[cross-posted at Liberty & Power]
Four Black History Months ago I blogged about Alexandre Dumas’s neglected status as a black writer. France’s most commercially successful writer, the author of The Three Musketeers and The Count of Monte Cristo was also the grandson of a freed Haitian slave; in response to a racial insult he once responded: “It is true. My father was a mulatto, my grandmother was a negress, and my great-grandparents were monkeys. In short, sir, my pedigree begins where yours ends.”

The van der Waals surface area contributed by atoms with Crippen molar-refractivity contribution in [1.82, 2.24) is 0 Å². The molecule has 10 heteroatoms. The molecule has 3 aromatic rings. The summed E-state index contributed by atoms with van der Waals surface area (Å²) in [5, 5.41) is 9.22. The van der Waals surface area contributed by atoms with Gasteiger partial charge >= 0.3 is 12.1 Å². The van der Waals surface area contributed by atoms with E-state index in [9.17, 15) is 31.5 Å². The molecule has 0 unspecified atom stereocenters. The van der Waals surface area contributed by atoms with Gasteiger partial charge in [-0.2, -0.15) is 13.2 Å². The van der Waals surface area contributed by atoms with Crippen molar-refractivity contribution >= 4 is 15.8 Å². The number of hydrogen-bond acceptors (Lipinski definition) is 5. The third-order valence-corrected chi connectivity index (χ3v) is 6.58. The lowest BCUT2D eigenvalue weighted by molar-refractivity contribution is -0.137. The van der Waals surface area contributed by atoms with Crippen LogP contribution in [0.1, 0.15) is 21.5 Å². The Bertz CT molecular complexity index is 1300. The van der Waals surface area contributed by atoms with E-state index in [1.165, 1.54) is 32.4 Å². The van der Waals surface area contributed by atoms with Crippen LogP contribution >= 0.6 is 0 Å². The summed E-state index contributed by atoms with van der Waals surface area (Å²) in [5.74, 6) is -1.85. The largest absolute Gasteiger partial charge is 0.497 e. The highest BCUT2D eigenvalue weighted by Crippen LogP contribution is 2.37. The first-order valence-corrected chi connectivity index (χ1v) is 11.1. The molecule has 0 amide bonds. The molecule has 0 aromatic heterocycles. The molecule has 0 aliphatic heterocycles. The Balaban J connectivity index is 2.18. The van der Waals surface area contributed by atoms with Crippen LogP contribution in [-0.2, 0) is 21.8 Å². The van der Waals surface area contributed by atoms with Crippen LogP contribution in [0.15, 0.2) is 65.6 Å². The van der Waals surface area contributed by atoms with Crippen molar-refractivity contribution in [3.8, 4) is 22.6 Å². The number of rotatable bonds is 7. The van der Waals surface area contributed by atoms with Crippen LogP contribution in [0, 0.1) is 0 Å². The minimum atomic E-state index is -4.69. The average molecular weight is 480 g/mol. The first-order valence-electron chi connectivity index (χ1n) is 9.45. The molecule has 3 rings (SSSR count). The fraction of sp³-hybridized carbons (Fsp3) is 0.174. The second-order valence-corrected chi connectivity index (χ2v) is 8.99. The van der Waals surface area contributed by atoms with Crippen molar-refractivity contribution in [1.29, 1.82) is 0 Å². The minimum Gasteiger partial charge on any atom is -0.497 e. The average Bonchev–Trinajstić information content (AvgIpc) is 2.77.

It would be fun to see a conference on issues of race and slavery in French romantic literature, organised around Dumas’s Georges, Hugo’s Bug-Jargal (which I see is also out in a new translation), and Verne’s A Captain at Fifteen (which desperately needs a new translation).